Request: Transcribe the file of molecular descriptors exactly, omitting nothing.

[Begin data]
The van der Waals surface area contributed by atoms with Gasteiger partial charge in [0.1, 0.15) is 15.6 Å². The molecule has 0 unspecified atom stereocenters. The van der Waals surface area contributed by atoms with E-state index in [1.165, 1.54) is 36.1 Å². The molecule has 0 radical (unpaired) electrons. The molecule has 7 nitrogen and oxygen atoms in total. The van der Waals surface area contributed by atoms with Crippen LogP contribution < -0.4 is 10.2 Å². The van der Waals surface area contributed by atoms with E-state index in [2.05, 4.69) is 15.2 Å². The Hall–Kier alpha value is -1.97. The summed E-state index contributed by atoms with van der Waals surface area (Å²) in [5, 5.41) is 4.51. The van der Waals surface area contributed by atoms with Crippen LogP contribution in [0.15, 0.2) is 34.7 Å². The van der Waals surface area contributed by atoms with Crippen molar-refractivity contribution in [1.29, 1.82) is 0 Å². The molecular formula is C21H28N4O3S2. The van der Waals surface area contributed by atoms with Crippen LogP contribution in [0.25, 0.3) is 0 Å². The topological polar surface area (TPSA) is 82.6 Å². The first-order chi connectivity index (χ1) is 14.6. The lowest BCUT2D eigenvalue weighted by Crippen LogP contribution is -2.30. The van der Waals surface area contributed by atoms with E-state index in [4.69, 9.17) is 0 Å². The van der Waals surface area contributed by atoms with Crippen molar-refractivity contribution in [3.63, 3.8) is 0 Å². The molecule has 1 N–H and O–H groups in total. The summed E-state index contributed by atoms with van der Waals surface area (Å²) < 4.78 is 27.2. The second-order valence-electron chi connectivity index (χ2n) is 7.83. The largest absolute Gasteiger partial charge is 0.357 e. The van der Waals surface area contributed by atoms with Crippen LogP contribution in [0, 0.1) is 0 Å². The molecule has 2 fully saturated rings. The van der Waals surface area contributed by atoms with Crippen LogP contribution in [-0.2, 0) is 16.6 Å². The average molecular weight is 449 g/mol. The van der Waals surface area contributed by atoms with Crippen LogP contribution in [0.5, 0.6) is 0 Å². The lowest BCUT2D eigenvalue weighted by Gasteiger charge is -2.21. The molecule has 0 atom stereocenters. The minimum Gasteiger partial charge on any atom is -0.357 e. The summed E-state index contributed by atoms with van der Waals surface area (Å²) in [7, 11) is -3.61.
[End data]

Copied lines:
The van der Waals surface area contributed by atoms with Gasteiger partial charge in [0.1, 0.15) is 15.6 Å². The molecule has 0 unspecified atom stereocenters. The van der Waals surface area contributed by atoms with E-state index in [1.165, 1.54) is 36.1 Å². The molecule has 0 radical (unpaired) electrons. The molecule has 7 nitrogen and oxygen atoms in total. The van der Waals surface area contributed by atoms with Crippen LogP contribution < -0.4 is 10.2 Å². The van der Waals surface area contributed by atoms with E-state index in [2.05, 4.69) is 15.2 Å². The Hall–Kier alpha value is -1.97. The summed E-state index contributed by atoms with van der Waals surface area (Å²) in [5, 5.41) is 4.51. The van der Waals surface area contributed by atoms with Crippen LogP contribution in [0.15, 0.2) is 34.7 Å². The van der Waals surface area contributed by atoms with Crippen molar-refractivity contribution in [1.29, 1.82) is 0 Å². The molecular formula is C21H28N4O3S2. The van der Waals surface area contributed by atoms with Crippen LogP contribution in [0.25, 0.3) is 0 Å². The topological polar surface area (TPSA) is 82.6 Å². The first-order chi connectivity index (χ1) is 14.6. The lowest BCUT2D eigenvalue weighted by Crippen LogP contribution is -2.30. The van der Waals surface area contributed by atoms with E-state index in [4.69, 9.17) is 0 Å². The van der Waals surface area contributed by atoms with Crippen molar-refractivity contribution in [3.63, 3.8) is 0 Å². The molecule has 1 N–H and O–H groups in total. The summed E-state index contributed by atoms with van der Waals surface area (Å²) < 4.78 is 27.2. The second-order valence-electron chi connectivity index (χ2n) is 7.83. The largest absolute Gasteiger partial charge is 0.357 e. The van der Waals surface area contributed by atoms with Crippen LogP contribution in [0, 0.1) is 0 Å². The molecule has 2 fully saturated rings. The van der Waals surface area contributed by atoms with Crippen LogP contribution in [-0.2, 0) is 16.6 Å². The average molecular weight is 449 g/mol. The van der Waals surface area contributed by atoms with Crippen LogP contribution in [0.5, 0.6) is 0 Å². The lowest BCUT2D eigenvalue weighted by Gasteiger charge is -2.21. The molecule has 0 atom stereocenters. The minimum Gasteiger partial charge on any atom is -0.357 e. The summed E-state index contributed by atoms with van der Waals surface area (Å²) in [7, 11) is -3.61.